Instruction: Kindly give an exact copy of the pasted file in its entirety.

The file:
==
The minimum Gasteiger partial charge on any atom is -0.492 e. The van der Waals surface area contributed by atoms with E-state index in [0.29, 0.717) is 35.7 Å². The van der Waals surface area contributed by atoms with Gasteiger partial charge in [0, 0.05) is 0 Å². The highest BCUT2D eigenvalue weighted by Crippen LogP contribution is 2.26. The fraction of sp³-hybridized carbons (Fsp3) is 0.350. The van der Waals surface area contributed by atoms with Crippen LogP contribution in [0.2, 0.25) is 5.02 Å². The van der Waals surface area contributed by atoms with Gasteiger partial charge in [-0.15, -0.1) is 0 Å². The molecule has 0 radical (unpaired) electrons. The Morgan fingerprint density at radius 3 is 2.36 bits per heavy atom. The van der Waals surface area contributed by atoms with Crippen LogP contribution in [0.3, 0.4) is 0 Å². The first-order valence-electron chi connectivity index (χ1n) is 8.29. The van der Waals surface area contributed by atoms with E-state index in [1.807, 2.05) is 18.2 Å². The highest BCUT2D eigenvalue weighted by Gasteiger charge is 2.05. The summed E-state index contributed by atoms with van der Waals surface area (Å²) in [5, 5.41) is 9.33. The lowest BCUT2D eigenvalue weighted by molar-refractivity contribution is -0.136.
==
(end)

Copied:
The minimum Gasteiger partial charge on any atom is -0.492 e. The van der Waals surface area contributed by atoms with E-state index in [0.29, 0.717) is 35.7 Å². The van der Waals surface area contributed by atoms with Gasteiger partial charge in [0, 0.05) is 0 Å². The highest BCUT2D eigenvalue weighted by Crippen LogP contribution is 2.26. The fraction of sp³-hybridized carbons (Fsp3) is 0.350. The van der Waals surface area contributed by atoms with Crippen LogP contribution in [0.2, 0.25) is 5.02 Å². The van der Waals surface area contributed by atoms with Gasteiger partial charge in [-0.15, -0.1) is 0 Å². The molecule has 0 radical (unpaired) electrons. The Morgan fingerprint density at radius 3 is 2.36 bits per heavy atom. The van der Waals surface area contributed by atoms with Crippen LogP contribution in [0.3, 0.4) is 0 Å². The first-order valence-electron chi connectivity index (χ1n) is 8.29. The van der Waals surface area contributed by atoms with E-state index in [1.807, 2.05) is 18.2 Å². The highest BCUT2D eigenvalue weighted by Gasteiger charge is 2.05. The summed E-state index contributed by atoms with van der Waals surface area (Å²) in [5, 5.41) is 9.33. The lowest BCUT2D eigenvalue weighted by molar-refractivity contribution is -0.136.